If you've been paying attention to merger and acquisition activity in the oncology space, you've probably seen plenty of headlines related to exciting new cell-based cancer therapies and the use of bi-specific antibodies. Unless you've been watching very closely, though, you probably haven't noticed that biopharma companies with money to burn are more interested in simpler, easy-to-swallow solutions. 

Among 2018's top-selling cancer therapies, four of the top 10 were small molecule drugs. Over the past two and a half years, cash-laden biopharma companies have spent a stunning $32 billion to acquire smaller biotechs at steep premiums and hoping their candidates will be the next to reach the top-10 list. 

Company (Symbol) Acquirer Deal Valuation Acquisition Premium Lead Asset Target
Cascadian Therapeutics Seattle Genetics $614 million 151% tucatinib HER2
Ignyta Roche $1.7 billion 70% entrectinib TRK and ROS1
Tesaro GlaxoSmithKline  $5.1 billion 119% Zejula (niraparib) PARP
Ariad Pharmaceuticals Takeda  $5.2 billion 75% Iclusig (ponatinib) BCR-ABL
Loxo Oncology Eli Lilly $8.0 billion 67% Vitrakvi (larotrectinib) TRK
Array Biopharma (ARRY) Pfizer (PFE -0.85%) $11.4 billion 80% Braftovi (encorafenib) BRAF

Data source: company filings.

Let's look at two key reasons bigger companies are paying steep premiums to acquire these drugs, before trying to figure out which one Big Pharma wants to buy next. 

1. They hit the spot

All six of the drugs in the table are designed to shrink tumors by inhibiting specific proteins that are stimulating their growth. That might sound easy, but getting a small molecule to bind to a particular pocket in a folded protein and prevent its activity is like stopping a motorcycle by throwing a wrench at it.

In recent years, the rate of tumor genome sequencing has exploded, which means plenty of potential targets are showing themselves, but it isn't easy to find a pocket for a drug to bind to. With some help from computational models, though, investigators can also aim for pockets that exist for only a brief moment while the target protein is changing and then freeze them into an inactive shape.

Lab technician pipetting reagent into blood samples.

Image source: Getty Images.

2. They're easier to market and manufacture

Cells can begin dividing uncontrollably for all sorts of reasons, but mutated genes producing overactive proteins that stimulate tumor growth are usually to blame. Drugs that target overactive proteins to prevent them from stimulating tumor growth have been gaining ground against indiscriminate chemotherapy for two solid decades. Until recent years, though, targeted cancer treatments have usually been so large that they must be delivered slowly by infusion under the watchful eye of healthcare professionals.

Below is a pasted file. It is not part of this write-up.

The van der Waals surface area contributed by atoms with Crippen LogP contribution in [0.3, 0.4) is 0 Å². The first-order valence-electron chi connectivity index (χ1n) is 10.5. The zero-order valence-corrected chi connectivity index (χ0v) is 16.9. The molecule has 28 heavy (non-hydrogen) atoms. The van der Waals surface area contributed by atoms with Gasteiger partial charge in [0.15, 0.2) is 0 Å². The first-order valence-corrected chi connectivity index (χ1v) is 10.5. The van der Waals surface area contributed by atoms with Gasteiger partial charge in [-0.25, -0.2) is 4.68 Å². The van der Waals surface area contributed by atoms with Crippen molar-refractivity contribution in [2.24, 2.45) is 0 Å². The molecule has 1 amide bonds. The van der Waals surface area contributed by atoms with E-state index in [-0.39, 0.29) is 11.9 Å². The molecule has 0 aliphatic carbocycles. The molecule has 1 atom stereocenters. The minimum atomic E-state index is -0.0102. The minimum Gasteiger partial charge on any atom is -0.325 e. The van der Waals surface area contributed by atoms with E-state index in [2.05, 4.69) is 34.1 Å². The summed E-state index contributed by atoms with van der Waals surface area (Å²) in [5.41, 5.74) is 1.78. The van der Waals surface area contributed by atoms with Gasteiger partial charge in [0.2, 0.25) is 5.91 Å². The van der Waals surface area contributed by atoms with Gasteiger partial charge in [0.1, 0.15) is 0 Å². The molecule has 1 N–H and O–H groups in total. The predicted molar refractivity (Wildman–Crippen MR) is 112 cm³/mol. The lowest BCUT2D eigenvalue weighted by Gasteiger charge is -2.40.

Biopharma giants know that compliance isn't as much of an issue with small-molecule drugs. Chemotherapy's ruthless side effects are often so fierce that many patients would rather let their disease take its own course than suffer through another round of any infused treatment. Patient compliance with capsules and tablets that can be taken in the comfort of their own home are higher. That means more recurring revenue from patients as they remain in remission.

Oncologist looking at a colorful report.

Image source: Getty Images.

Who's next and who isn't?

Exelixis (EXEL 0.53%) owns a small-molecule drug called Cabometyx that treats patients with kidney and liver cancer. The odds Exelixis will receive a juicy buyout offer seem mighty slim, though. Cabometyx has been shown to inhibit 13 different tyrosine kinases, all of which play a role in the life of normal healthy cells.

When it comes to targeted cancer therapies, specifically inhibiting the overactive proteins at fault while leaving the rest unaffected might be the most important factor. If so, Mirati Therapeutics (MRTX) could be the next midsize biotech to receive a juicy buyout offer. 

With a recent market cap of just $3.7 billion, Mirati is within range of a midsize buyout, and its lead candidate, MRTX849, has an exceptional pedigree. It was Array Biopharma that discovered half of the drugs in the table, and MRTX849 could be its most exciting accomplishment to date. 

The candidate Mirati commissioned from Array inhibits KRAS, a protein that scientists have known for decades to play a role in a variety of aggressive malignancies. Recently, Mirati stock jumped after a potential competitor from the same class as MRTX849 produced interesting human proof-of-concept results from 10 evaluable patients.

Guy wearing a tie and looking through binoculars.

Image source: Getty Images.

Look before you leap

It's easy to see why Pfizer is acquiring Array for a whopping $11.6 billion. Its drug discovery program has an uncanny knack for developing drugs that hit targets previously considered impossible.

We won't get our first look at results for the KRAS inhibitor that Array designed for Mirati until the end of the year, but after a string of successes, it would be surprising to see MRTX849's first clinical trial produce data that isn't exciting.

While Array's track record might give you confidence in Mirati, you should know that there's a lot to lose if Array didn't hit a bull's-eye again. If MRTX849 doesn't look like it can compete, Mirati will be left with practically zero clinical-stage new drug candidates.

Mirati doesn't have anything to sell, and the only other new drug candidate in its pipeline, sitravatinib, hasn't been on anyone's radar since it delivered disappointing results in a midstage study. Poor results from MRTX849's first trial could lead to swift and heavy losses.